Have you ever wondered why you no longer play on the command line, but execute
activator? And why is Play only ever referred to in
plugins.sbt and not your
libraryDependencies, but still, you can use its API in your code? And how does Play – run?
The sbt Plugin
The Playframework is separated into multiple modules, and with each new version, more parts of it are factored out into their own modules. The best known is simply called play – it contains the API that you as a developer interact with when developing a Play application.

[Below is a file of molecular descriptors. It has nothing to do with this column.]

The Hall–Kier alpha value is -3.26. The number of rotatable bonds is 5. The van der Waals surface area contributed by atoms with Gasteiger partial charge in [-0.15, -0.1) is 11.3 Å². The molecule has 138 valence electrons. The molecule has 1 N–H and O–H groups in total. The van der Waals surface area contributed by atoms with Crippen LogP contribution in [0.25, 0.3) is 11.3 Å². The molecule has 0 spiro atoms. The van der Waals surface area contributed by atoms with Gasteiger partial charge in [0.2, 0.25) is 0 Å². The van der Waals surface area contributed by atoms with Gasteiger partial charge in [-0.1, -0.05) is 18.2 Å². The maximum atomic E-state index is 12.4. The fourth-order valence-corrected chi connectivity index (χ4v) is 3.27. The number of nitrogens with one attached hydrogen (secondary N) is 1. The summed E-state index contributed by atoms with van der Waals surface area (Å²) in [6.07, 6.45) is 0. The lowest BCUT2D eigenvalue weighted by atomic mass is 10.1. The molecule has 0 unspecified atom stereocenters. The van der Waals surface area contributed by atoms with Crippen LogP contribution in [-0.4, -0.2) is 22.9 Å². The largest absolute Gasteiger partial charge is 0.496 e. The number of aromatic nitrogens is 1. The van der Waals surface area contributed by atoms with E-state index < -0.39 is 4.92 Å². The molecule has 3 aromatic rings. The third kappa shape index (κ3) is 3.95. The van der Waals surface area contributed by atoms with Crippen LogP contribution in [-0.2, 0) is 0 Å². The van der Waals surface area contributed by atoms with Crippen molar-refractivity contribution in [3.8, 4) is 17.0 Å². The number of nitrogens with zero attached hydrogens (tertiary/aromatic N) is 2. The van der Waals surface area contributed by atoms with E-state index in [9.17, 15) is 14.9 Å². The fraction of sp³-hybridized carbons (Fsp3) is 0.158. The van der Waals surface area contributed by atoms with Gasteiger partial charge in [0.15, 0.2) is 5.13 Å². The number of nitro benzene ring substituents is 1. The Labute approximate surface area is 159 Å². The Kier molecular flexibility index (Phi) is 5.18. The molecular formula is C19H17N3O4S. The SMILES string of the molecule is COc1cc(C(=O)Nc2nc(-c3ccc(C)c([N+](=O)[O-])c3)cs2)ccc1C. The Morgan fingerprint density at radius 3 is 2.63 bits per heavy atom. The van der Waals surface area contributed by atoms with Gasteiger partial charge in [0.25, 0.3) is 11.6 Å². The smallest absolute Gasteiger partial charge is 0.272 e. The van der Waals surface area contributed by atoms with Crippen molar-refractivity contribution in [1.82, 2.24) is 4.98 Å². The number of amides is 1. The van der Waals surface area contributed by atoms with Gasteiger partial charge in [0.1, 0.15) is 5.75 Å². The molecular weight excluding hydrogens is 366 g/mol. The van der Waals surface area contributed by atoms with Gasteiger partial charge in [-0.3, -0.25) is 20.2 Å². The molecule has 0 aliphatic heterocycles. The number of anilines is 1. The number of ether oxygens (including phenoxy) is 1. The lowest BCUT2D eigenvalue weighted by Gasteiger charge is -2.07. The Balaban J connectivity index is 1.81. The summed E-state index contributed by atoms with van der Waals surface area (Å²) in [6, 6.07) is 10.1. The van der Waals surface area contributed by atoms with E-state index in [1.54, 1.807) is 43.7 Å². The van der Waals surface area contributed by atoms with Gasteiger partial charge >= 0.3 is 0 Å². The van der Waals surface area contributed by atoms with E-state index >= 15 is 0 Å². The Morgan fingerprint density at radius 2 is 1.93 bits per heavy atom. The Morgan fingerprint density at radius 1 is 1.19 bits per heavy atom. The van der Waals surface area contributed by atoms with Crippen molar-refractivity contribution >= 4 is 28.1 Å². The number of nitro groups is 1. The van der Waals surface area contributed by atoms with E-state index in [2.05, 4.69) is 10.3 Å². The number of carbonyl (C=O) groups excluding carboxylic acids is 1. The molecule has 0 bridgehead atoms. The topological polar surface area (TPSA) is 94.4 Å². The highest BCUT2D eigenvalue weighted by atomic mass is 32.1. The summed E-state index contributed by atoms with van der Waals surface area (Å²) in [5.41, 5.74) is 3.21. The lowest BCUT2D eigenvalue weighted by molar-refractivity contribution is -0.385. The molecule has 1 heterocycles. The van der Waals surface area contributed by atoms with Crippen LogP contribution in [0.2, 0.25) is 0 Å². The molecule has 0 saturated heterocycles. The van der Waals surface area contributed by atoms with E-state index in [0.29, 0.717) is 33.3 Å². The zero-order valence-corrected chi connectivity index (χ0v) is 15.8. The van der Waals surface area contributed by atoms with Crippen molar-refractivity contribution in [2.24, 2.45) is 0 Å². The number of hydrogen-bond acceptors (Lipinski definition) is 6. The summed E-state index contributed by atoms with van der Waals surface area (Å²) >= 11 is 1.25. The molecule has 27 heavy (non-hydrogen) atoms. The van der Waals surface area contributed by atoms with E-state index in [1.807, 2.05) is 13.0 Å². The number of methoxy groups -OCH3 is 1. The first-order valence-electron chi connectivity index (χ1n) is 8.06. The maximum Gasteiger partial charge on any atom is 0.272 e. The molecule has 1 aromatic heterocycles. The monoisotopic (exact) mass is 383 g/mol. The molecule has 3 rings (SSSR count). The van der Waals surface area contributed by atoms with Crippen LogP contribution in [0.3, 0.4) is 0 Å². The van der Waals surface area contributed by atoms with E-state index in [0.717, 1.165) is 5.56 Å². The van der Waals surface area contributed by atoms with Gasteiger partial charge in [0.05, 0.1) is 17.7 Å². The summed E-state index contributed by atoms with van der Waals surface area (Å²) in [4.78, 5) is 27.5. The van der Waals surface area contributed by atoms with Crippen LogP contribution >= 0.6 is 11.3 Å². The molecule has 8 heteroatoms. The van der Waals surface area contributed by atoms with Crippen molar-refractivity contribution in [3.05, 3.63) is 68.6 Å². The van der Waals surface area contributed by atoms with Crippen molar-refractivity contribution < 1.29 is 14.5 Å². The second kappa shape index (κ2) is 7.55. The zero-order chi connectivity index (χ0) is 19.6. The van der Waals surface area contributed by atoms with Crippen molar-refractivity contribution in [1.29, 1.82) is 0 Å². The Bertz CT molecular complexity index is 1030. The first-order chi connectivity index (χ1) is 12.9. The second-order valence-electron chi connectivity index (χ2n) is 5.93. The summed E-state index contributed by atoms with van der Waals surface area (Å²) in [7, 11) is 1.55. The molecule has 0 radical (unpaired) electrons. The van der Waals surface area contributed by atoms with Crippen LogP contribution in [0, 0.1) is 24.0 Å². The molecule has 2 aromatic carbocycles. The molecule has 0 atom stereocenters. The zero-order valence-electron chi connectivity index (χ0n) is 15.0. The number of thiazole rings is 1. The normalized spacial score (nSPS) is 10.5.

The part that is running your application is actually an sbt plugin, and you can find it in the aptly named module sbt-plugin.
All plugins that your build uses must be specified in
project/plugins.sbt, and are then in scope in each sub-project. To be more precise, Play is an auto-plugin. As the name suggests, auto plugins can enable themselves automatically. Play does not use this feature however – because you want to specifically enable either the Scala or the Java plugin.
// Use Play with Scala
lazy val root = (project in file(".")).enablePlugins(PlayScala)
// Use Play with Java
lazy val root = (project in file(".")).enablePlugins(PlayJava)